NationsBank to buy rest of MNC

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The Independent Online
NATIONSBANK, America's fourth-largest banking group after the 1991 merger of NCNB and C&S Sovran, is poised to acquire the rest of Baltimore-based MNC Financial Inc for about dollars 1.5bn ( pounds 1.07bn) in the next few months.

The move will catapult NationsBank, already the biggest bank in the south and south-western US, into the dominant position in Washington DC and Maryland.

With total assets of dollars 118bn, NationsBank operates more than 1,700 branches in 10 states and the District of Columbia. It also owns the UK stockbroker Panmure Gordon.

In an innovative deal last summer, NationsBank agreed to invest dollars 200m in MNC, a 240-branch bank with assets of about dollars 16bn but brought to the brink of bankruptcy by the recession in the east coast property market.

In return, NationsBank acquired 17 per cent of MNC's shares and the exclusive option to buy the rest within five years.

Hugh McColl, NationsBank's president and chief executive officer, said that because of MNC's better-than-expected performance last year, NationsBank was likely to take up soon its option to buy the rest of MNC.

MNC has reduced its high level of non-performing loans and increased earnings faster than expected, he said during a London visit last week. 'It's reasonable to assume that we will act on our option sooner rather than later, in the first half of this year rather than the second.'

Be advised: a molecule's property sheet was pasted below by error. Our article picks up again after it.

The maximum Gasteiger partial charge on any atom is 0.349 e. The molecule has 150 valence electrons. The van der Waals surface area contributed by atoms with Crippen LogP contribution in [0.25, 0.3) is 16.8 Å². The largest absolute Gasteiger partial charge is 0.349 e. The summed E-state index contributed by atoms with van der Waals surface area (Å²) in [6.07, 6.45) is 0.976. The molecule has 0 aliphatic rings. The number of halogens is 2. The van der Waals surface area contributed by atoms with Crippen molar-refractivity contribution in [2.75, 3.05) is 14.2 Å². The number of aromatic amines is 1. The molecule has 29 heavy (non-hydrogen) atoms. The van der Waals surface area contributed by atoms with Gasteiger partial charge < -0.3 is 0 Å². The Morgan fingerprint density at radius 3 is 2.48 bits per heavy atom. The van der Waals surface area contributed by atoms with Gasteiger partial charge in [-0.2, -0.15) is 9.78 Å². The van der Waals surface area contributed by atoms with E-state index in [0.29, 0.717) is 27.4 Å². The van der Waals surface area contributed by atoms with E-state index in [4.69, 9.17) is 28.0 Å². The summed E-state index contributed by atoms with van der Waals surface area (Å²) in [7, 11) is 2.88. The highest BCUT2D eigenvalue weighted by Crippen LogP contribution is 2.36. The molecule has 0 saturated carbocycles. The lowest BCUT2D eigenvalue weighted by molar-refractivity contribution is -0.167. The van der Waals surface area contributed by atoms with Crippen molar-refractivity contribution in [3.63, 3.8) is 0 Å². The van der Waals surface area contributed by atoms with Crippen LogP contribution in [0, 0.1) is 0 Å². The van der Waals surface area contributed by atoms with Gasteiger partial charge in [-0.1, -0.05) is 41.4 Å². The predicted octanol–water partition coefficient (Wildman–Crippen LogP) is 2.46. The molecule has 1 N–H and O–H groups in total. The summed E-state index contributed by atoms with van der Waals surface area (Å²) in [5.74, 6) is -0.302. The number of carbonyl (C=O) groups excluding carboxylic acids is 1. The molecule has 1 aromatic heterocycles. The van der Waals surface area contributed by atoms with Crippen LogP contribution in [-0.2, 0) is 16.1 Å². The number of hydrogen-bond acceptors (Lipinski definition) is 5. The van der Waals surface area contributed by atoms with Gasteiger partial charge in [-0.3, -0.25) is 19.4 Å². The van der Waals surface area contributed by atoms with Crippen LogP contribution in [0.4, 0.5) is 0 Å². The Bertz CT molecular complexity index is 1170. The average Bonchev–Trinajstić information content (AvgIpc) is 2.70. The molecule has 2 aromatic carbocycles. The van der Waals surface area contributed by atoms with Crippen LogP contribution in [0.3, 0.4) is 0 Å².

He estimated that buying the remaining 83 per cent of MNC shares would probably cost NationsBank between dollars 1.4bn and dollars 1.5bn. But the bank is feeling flush after a five-fold increase in net profits to dollars 1.15bn in 1992, the first full year after the NCNB- C&S Sovran merger.

Mr McColl, who has developed a zest for mergers in his 30-year banking career, expects few job losses or branch closures at MNC after NationsBank buys it.

It was always NCNB's aim to stretch from Baltimore south to Miami, Mr McColl said. Buying MNC would achieve that goal, and would also mean NationsBank would be nipping even more closely at the heels of Chemical Banking, its nearest rival.

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